Clinical Psychology is an extremely broad and diverse field, involving research, teaching, and clinical services across an array of topics within mental health. This is the largest sub-area of psychology and includes a myriad of focus areas. Some of the key components of the field include understanding and alleviating various forms of mental problems. The field tends to greatly value critical thinking, appreciation of diversity, and application of the scientific method. The early roots of clinical psychology were focused on assessment of individuals’ functioning and the construction of psychological tests, but the field has grown to include many interests such as psychotherapy, consultation, clinical supervision, programming and administration, advocacy and outreach, and more!
The specific career identities of clinical psychologists vary extremely widely. However, generally, clinical psychologists are people who are interested in the minimization of mental suffering and the maximization of mental functioning. These professionals may conduct scholarly research, teach, consult/supervise others in the field, or use practical skills regarding these topics in clinics or other applied clinical locations. This field is typically made up of people who ‘think like scientists’ in understanding the human condition. They may have a specific interest in a particular mental disorder, the treatment needs of a certain population, or a unique theoretical orientation to therapy. While the stereotypical image of a clinical psychologist might be a therapist conducting outpatient services with a depressed or anxious adult, the range of clinical activities conducted today is extremely wide! There is much room to explore niche areas and specialize, or to practice as a generalist.
Clinical Psychologists work in a vast diversity of settings. Private practice outpatient therapy clinics are one example, but that’s just the tip of the iceberg. They are also present in hospitals and other medical centers, colleges/universities, jails/prisons, VAs and other government/military locations, specialty treatment clinics, outpatient agencies, and many other places.
Degree: To become a Clinical Psychologist, one must first complete a bachelor’s degree (B.A. or B.S., or perhaps B.S.W.). Psychology would be the most common choice of undergraduate major, but not necessarily the only option. Next, one would need to complete a graduate degree program at either the master’s level (M.A. or M.S. in Clinical Psychology) or the doctoral level (Ph.D. or Psy.D. in Clinical Psychology). Doctoral programs in this field tend to be far more competitive than master’s programs, but they also yield wider career flexibility to their graduates and greater salaries. It is important to select graduate programs which are APA-Accredited, as this may impact licensure eligibility later. A master’s typically takes 1.5 to 3 years of study, whereas a doctorate typically takes 5-7 years.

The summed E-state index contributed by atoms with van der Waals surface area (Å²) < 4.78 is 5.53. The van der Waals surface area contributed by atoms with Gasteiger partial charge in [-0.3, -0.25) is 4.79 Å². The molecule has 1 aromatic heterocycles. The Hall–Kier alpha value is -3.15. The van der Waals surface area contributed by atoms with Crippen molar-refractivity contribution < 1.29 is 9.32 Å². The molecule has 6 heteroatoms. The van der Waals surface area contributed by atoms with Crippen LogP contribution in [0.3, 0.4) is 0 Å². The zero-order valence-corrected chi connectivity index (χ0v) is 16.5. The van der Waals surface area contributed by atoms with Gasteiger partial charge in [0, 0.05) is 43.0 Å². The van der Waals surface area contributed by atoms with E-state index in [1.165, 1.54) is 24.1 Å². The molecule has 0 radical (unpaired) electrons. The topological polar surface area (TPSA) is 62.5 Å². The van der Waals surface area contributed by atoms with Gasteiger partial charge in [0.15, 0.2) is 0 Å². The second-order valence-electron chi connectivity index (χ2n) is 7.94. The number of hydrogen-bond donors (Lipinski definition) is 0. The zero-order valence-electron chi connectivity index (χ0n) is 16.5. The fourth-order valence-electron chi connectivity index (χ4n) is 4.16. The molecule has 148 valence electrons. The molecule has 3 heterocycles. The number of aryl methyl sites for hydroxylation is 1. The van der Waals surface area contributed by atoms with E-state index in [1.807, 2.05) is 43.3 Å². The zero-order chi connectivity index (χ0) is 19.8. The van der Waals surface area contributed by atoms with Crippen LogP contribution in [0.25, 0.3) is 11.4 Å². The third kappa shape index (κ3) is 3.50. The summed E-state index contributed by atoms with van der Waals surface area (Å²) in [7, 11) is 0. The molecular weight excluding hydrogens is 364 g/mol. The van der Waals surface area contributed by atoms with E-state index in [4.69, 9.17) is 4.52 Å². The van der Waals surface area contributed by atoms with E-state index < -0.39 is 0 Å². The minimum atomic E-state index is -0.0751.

License: Finally, to be practicing as a Clinical Psychologist in the state of Michigan, one needs to be licensed. A doctoral level psychologist is eligible to pursue the status of “Licensed Psychologist” (LP) whereas a master’s level clinician can pursue a status of “Limited Licensed Psychologist” (LLP). Both the LP and LLP routes require a certain number of supervised hours in clinical practice, as well as a passing score on a standardized exam called the Examination for Professional Practice in Psychology (EPPP). To learn more about licensing options, check out LARA’s info for psychologists.
Training: There are hundreds of graduate programs in clinical psychology throughout the US and Canada. This APA Graduate Study Database is one way to explore the many available options, another is to review the most current copy of the “Insider’s Guide to Graduate Programs in Clinical and Counseling Psychology” text–this link goes to the 2020/2021 edition of the text. There are several programs in-state (e.g., CMU, EMU, WMU, UM, MSU, MSP), but it is worth noting that one need not attend graduate school in-state in order to eventually build a career here. In fact there may be many out-of-state programs which better fit one’s goals, and the time spent in a different local culture can be an important source of growth.
Clinical Psychologists are often motivated by their fascination with other individuals’ minds and mental health experiences. They typically have a desire to ‘help’ which they wish to enact in evidence-based methods. They find their work fulfilling because they are analytic thinkers eager to explore the inner worlds of other people with empathy and nuance. The flexibility of this field is appealing as well!
Relevant State-Level Organization
Michigan Psychological Association
Relevant National Organization
Society of Clinical Psychology (APA Division 12)
Society of Clinical Child and Adolescent Psychology (APA Division 53)
The American Academy of Clinical Psychology
The Association for Psychological Science